Another intelligent patron emailed me today. It's very much in keeping with my previous post. He cited what seems to be today's myth: the Internet has made libraries obsolete. Never mind that no one reads whole books on the computer, and certainly not children's books. I focused on, really, the idea of "need" again. I wrote, "...by every conceivable measure -- library visits, library reference questions, children's storytimes attended, adults attending programs and meetings, and of course, the plain number of items checked out -- library use [in Douglas County] is increasing at least three times faster than our population. That is not the profile of an obsolete institution. That looks, in fact, like a successful business facing extraordinary demand. In the private sector, demand equals sales. In the public sector, our costs do not include profits, so our 'sale' is conducted via elections."
I grew up reading, and greatly admiring, Ayn Rand. But ultimately, I rejected her brand of extreme libertarianism. Her fallacy was that she equated taxation with coercion. But taxation is nothing more than a cooperative purchasing agreement. What would be profit in the private sector, is reinvestment in infrastructure in the public (except, of course, where the public sector pays the private sector for services, such as architect fees, contractor fees, etc.).
Yes, if you don't pay your taxes, you go to jail. But the outcome of a successful tax election is a contract between the institution and the public: payment for services. If you break any other contract, you might go to jail, too.
Some libertarians will say, "Just charge those people who use the library for this demand, and use their money, not mine." But these are people for whom "the public good" no longer exists.
The Douglas County Libraries checked out more children's materials in 2007 than any other library in Colorado. We are not the biggest library. We don't have the most books. We don't have the largest population, or even the largest children's population. What we do have is a clear focus on literacy, and parents who value that. We promote reading, and more than a third of our business is now the pre-reader. How can anyone believe that that's not a good thing?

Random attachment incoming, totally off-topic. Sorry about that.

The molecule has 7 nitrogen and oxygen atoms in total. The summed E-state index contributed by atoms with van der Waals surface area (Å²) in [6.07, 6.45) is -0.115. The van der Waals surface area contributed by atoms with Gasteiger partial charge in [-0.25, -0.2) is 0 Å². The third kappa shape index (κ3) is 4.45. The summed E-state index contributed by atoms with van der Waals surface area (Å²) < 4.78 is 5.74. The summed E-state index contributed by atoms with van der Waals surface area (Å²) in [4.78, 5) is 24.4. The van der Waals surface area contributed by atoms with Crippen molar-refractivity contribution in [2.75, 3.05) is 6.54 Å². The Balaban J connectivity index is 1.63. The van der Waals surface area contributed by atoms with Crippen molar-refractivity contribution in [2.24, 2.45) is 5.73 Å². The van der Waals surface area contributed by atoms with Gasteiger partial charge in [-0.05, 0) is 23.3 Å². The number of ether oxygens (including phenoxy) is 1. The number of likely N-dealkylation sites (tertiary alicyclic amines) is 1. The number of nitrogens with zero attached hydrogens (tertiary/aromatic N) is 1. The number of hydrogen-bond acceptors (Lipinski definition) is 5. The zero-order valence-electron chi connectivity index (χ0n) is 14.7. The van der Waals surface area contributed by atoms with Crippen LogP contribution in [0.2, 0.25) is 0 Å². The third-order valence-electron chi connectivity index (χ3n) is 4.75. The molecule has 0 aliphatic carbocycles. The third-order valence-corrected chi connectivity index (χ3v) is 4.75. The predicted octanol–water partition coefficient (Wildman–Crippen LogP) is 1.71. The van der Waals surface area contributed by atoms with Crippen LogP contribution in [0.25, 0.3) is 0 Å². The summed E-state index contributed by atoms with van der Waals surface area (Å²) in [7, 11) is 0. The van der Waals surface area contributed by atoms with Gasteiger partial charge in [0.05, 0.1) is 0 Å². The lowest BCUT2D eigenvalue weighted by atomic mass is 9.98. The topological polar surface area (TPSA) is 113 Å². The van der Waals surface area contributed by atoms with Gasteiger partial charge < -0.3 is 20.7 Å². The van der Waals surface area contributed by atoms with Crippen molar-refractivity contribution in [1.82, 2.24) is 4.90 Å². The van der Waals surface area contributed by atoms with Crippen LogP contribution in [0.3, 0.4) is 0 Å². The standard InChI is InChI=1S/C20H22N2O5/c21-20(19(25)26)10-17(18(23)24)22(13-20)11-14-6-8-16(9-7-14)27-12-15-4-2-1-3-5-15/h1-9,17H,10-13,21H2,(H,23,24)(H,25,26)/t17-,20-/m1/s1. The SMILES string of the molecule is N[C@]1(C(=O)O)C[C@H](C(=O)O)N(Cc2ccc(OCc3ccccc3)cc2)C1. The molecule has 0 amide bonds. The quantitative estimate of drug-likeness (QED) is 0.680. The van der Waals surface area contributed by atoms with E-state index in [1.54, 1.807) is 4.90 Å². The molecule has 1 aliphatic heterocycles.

If we were to charge for each item, what would be the result? By raising the cost of borrowing a book, we would clearly reduce children's access to them. We'd have fewer books in fewer homes.
The gain, for some, is obvious. "I spend less." The loss is equally obvious: we get less. We get a community, a society, in which only those children whose parents inherit or earn discretionary money, and value literacy, are encouraged and actually enabled to read.
Library literature is full of stories we don't often share with the public at large. The gang member who hid out in the library, and read his way out of the ghetto. The child from a broken or violent home who found sanctuary and encouragement in a space he didn't have to rent, or buy something to sit in. The child of a laborer who became the CEO.
I am myself the child of a family who would not have paid to buy or borrow all the books I read. Those books made my life.
So one argument on behalf of library funding is this: until all children have independent incomes sufficient to enable their learning to the extent their natural curiosity and ability permit them, we need public support. Unless, of course, ignorance is more important to us.
In November of 2018, I left my position at ALA in Chicago to return to my Colorado-based writing, speaking, and consulting career. So I'...
Recently, a library patron challenged (urged a reconsideration of the ownership or placement of) a book called "Uncle Bobby's Weddi...
Here are my remarks at today's American Library Association Midwinter Conference. Jim Neal's Presidential Program was "Are lib...
FreeGeek , 3411 W Diversey Ave, Chicago, IL 60647, is an oddity. Tucked into an alley, down a flight of stairs, into a basement, it's b...